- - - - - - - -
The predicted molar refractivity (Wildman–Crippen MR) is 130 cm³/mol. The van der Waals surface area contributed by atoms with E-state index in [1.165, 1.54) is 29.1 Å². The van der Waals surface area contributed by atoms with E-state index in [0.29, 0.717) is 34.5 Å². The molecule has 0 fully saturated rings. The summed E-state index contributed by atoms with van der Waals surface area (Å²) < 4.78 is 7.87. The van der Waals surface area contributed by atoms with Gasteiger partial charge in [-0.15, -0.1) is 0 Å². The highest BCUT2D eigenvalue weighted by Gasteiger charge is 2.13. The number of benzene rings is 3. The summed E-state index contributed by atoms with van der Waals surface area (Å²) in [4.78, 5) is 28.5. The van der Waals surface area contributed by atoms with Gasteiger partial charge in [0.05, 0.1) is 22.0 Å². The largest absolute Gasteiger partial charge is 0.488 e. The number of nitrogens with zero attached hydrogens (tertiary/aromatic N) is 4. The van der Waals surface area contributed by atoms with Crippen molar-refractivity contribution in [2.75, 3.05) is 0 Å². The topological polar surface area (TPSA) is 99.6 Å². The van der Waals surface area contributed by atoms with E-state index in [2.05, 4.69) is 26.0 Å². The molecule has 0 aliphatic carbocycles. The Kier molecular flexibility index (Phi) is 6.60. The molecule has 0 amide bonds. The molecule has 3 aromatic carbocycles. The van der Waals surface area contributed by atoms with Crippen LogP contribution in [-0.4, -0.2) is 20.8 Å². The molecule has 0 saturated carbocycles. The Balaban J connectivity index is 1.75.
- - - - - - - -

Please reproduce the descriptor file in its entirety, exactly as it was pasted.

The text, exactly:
The predicted molar refractivity (Wildman–Crippen MR) is 130 cm³/mol. The van der Waals surface area contributed by atoms with E-state index in [1.165, 1.54) is 29.1 Å². The van der Waals surface area contributed by atoms with E-state index in [0.29, 0.717) is 34.5 Å². The molecule has 0 fully saturated rings. The summed E-state index contributed by atoms with van der Waals surface area (Å²) < 4.78 is 7.87. The van der Waals surface area contributed by atoms with Gasteiger partial charge in [-0.15, -0.1) is 0 Å². The highest BCUT2D eigenvalue weighted by Gasteiger charge is 2.13. The number of benzene rings is 3. The summed E-state index contributed by atoms with van der Waals surface area (Å²) in [4.78, 5) is 28.5. The van der Waals surface area contributed by atoms with Gasteiger partial charge in [0.05, 0.1) is 22.0 Å². The largest absolute Gasteiger partial charge is 0.488 e. The number of nitrogens with zero attached hydrogens (tertiary/aromatic N) is 4. The van der Waals surface area contributed by atoms with Crippen molar-refractivity contribution in [2.75, 3.05) is 0 Å². The topological polar surface area (TPSA) is 99.6 Å². The van der Waals surface area contributed by atoms with E-state index in [2.05, 4.69) is 26.0 Å². The molecule has 0 aliphatic carbocycles. The Kier molecular flexibility index (Phi) is 6.60. The molecule has 0 amide bonds. The molecule has 3 aromatic carbocycles. The van der Waals surface area contributed by atoms with Crippen LogP contribution in [-0.4, -0.2) is 20.8 Å². The molecule has 0 saturated carbocycles. The Balaban J connectivity index is 1.75.